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Gingrich Asked to Retain State's Clout in House : Politics: California's GOP delegation meets with incoming Speaker. His spokesman says state will be well-represented in new leadership.

November 18, 1994|MELISSA HEALY and EDWIN CHEN | TIMES STAFF WRITERS

WASHINGTON — Republican House members from California, disturbed that the state's traditional clout could be undermined in the GOP takeover of Capitol Hill, Thursday appealed to incoming Speaker Newt Gingrich (R-Ga.) to make sure that their influence is not diminished in the 104th Congress.

In a hastily arranged meeting Thursday, California Republicans worried among themselves about plans to deny Rep. Carlos J. Moorhead (R-Glendale) the chairmanship of either of two committees for which he appeared to be in line, according to one of the participants. Also sparking concerns is a proposed new system of apportioning committee assignments that could concentrate more power in Gingrich's hands and weaken California legislators' claim on plum committee assignments.

Gingrich sought quickly to blunt those concerns Thursday night as he met with Gov. Pete Wilson. Gingrich said he promised the California governor that he would "do all I can within the framework of my office to be helpful to California . . . on a wide range of issues."

The state's GOP delegation anticipates at least one significant gain when Republicans take control of Congress for the first time in 40 years: Rep. Duncan Hunter (R-San Diego) is expected to be elevated to one of a handful of senior leadership positions.

"It looks like--with the exception of Hunter in the leadership--most of our leadership is from the Mississippi (River) east," said Rep. Randy (Duke) Cunningham (R-San Diego) on Thursday. "And that concerns us."

Cunningham added that he and other California Republicans would ask Gingrich "to consider that, since we're losing some of that prestige," at least one and maybe two Californians win seats on a key panel that dispenses committee assignments. He added that Gingrich could compensate the delegation for its loss of Moorhead's chairmanship by naming a Californian to a deputy whip position, a relatively low-ranking leadership slot.

By Thursday evening, Gingrich spokesman Tony Blankley said several California legislators had brought their concerns to the incoming Speaker. "I think in the end California is going to be dramatically well-represented," Blankley said.

Wilson, in the nation's capital on his way to the Republican Governors' Conference in Virginia this weekend, indicated that he was seeking assurances that the new GOP-controlled Congress would relieve California and other states of the burden of complying with "unfunded mandates"--federal directives for which Congress appropriates no federal money.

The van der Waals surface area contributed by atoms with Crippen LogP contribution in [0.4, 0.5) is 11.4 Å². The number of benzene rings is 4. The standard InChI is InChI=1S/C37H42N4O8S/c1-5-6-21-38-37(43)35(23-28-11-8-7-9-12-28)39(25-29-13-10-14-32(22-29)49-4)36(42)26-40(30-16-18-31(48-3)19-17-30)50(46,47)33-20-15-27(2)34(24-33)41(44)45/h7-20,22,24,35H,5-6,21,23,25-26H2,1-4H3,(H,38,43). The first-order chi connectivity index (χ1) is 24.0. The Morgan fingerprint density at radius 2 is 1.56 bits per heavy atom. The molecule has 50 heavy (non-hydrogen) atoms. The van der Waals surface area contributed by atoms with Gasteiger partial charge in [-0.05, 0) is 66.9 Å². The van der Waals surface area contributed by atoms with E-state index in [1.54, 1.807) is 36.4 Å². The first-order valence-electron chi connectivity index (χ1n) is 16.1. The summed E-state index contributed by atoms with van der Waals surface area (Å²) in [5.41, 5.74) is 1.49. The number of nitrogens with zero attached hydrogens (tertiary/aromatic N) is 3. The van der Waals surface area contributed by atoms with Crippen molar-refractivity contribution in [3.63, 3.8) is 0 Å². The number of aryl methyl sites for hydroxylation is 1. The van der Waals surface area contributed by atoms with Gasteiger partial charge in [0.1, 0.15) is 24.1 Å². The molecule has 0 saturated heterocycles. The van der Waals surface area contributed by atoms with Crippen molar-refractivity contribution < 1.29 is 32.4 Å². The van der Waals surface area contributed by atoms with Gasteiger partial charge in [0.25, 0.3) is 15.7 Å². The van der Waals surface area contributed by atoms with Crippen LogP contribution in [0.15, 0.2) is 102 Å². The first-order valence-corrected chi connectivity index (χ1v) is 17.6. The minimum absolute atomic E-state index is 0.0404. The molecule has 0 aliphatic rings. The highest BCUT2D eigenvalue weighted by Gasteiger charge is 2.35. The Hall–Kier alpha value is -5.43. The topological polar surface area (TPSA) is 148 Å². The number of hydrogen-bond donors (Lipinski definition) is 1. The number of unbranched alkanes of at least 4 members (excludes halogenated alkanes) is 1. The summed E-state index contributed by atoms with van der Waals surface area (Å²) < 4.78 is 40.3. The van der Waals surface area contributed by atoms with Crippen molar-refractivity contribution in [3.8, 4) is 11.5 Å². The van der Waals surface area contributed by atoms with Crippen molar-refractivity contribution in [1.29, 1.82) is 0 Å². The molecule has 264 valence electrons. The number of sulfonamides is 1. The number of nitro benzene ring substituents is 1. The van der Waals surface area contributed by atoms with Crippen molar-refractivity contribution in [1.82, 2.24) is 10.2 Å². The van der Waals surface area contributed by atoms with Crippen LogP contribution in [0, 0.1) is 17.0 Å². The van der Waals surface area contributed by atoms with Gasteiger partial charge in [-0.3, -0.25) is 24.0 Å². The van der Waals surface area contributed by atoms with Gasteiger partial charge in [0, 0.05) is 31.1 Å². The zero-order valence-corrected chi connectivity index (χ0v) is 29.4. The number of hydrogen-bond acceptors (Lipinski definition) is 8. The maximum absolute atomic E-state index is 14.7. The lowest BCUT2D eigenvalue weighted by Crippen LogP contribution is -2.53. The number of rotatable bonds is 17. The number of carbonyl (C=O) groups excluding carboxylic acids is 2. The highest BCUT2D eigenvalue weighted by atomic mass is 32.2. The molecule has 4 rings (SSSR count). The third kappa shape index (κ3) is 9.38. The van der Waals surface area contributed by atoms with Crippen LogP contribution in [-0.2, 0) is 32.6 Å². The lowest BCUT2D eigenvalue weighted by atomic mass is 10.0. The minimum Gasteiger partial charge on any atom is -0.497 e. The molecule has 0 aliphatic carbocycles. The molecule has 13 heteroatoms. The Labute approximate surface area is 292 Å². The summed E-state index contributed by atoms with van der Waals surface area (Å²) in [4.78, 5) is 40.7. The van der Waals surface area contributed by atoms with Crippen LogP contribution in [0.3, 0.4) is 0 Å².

Based on assurances that Gingrich and other GOP leaders have given him, Wilson said, he expects Congress to "have more sympathy for our position." But it remains unclear, he added, whether Congress will pay for the implementation of such directives or withdraw the mandates.

On another matter of special concern to California, Gingrich said after his meeting with Wilson that he asked the governor to take the lead, along with governors of other border states, in proposing an effective plan for the federal government to seal off their frontiers to illegal immigration. But Gingrich made no commitment when asked if California would receive all of the $2.3 billion in federal funds it has requested as compensation for federally mandated assistance to illegal immigrants.

While Moorhead's apparent ouster from an expected chairman's berth prompted worries among some California Republicans, the 72-year-old Glendale native appeared to be taking the political blow in stride.

"Sometimes you're chosen to carry the ball; sometimes you're chosen to block for those who are given the ball," Moorhead said philosophically Thursday after being passed over for the chairmanships of both the Judiciary and the Energy and Commerce committees, two traditionally powerful posts.

Gingrich named Rep. Thomas J. Bliley Jr. (R-Va.) to head the Energy and Commerce Committee and Rep. Henry J. Hyde (R-Ill.) to head the Judiciary panel.

"They tell me that I'm not mean enough," Moorhead said.

Moorhead added quickly that he will happily soldier on as chairman of the Judiciary's subcommittee on intellectual property.

"That is very important to our area because of all our (entertainment) industries that depend on patents and trademarks," said Moorhead, dean of California House Republicans, who was first elected in 1972.

Analysts and even Moorhead's friends and colleagues in the House said his mild-mannered, low-key style became a detriment with the ascension of Gingrich and a like-minded band of GOP activists eager to press their conservative agenda.

More subtle than the apparent passing over of Moorhead are changes that would loosen California lawmakers' historic grip on sought-after committee assignments.

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